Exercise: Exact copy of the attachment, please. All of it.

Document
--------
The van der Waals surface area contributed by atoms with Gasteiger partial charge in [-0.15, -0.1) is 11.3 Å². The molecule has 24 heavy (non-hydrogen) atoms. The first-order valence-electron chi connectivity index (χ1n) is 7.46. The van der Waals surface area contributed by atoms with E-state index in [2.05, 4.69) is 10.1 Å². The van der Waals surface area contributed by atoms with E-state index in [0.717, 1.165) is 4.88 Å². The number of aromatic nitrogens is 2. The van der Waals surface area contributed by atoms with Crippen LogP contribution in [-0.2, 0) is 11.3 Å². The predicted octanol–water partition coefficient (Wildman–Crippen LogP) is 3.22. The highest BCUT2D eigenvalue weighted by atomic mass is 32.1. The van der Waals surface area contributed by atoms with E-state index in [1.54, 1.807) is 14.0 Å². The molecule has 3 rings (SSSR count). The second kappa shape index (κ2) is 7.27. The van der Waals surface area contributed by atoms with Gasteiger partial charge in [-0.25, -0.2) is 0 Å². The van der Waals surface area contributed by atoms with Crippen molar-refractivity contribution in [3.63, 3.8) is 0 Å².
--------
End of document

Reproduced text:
The van der Waals surface area contributed by atoms with Gasteiger partial charge in [-0.15, -0.1) is 11.3 Å². The molecule has 24 heavy (non-hydrogen) atoms. The first-order valence-electron chi connectivity index (χ1n) is 7.46. The van der Waals surface area contributed by atoms with E-state index in [2.05, 4.69) is 10.1 Å². The van der Waals surface area contributed by atoms with E-state index in [0.717, 1.165) is 4.88 Å². The number of aromatic nitrogens is 2. The van der Waals surface area contributed by atoms with Crippen LogP contribution in [-0.2, 0) is 11.3 Å². The predicted octanol–water partition coefficient (Wildman–Crippen LogP) is 3.22. The highest BCUT2D eigenvalue weighted by atomic mass is 32.1. The van der Waals surface area contributed by atoms with E-state index in [1.54, 1.807) is 14.0 Å². The molecule has 3 rings (SSSR count). The second kappa shape index (κ2) is 7.27. The van der Waals surface area contributed by atoms with Gasteiger partial charge in [-0.25, -0.2) is 0 Å². The van der Waals surface area contributed by atoms with Crippen molar-refractivity contribution in [3.63, 3.8) is 0 Å².